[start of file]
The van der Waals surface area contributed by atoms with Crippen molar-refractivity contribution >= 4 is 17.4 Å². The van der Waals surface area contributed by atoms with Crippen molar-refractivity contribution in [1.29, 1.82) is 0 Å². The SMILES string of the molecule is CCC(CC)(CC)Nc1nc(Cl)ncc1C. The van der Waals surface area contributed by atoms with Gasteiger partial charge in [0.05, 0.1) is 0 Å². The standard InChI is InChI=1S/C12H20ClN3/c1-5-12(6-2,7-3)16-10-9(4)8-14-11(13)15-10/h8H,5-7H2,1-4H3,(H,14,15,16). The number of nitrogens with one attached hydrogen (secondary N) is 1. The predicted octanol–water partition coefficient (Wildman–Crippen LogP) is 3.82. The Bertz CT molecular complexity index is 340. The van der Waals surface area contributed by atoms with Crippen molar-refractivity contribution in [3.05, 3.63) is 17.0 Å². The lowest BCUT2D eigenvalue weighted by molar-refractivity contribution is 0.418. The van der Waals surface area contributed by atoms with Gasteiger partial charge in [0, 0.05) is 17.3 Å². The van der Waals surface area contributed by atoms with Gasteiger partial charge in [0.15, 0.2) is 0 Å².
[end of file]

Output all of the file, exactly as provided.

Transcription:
The van der Waals surface area contributed by atoms with Crippen molar-refractivity contribution >= 4 is 17.4 Å². The van der Waals surface area contributed by atoms with Crippen molar-refractivity contribution in [1.29, 1.82) is 0 Å². The SMILES string of the molecule is CCC(CC)(CC)Nc1nc(Cl)ncc1C. The van der Waals surface area contributed by atoms with Gasteiger partial charge in [0.05, 0.1) is 0 Å². The standard InChI is InChI=1S/C12H20ClN3/c1-5-12(6-2,7-3)16-10-9(4)8-14-11(13)15-10/h8H,5-7H2,1-4H3,(H,14,15,16). The number of nitrogens with one attached hydrogen (secondary N) is 1. The predicted octanol–water partition coefficient (Wildman–Crippen LogP) is 3.82. The Bertz CT molecular complexity index is 340. The van der Waals surface area contributed by atoms with Crippen molar-refractivity contribution in [3.05, 3.63) is 17.0 Å². The lowest BCUT2D eigenvalue weighted by molar-refractivity contribution is 0.418. The van der Waals surface area contributed by atoms with Gasteiger partial charge in [0, 0.05) is 17.3 Å². The van der Waals surface area contributed by atoms with Gasteiger partial charge in [0.15, 0.2) is 0 Å².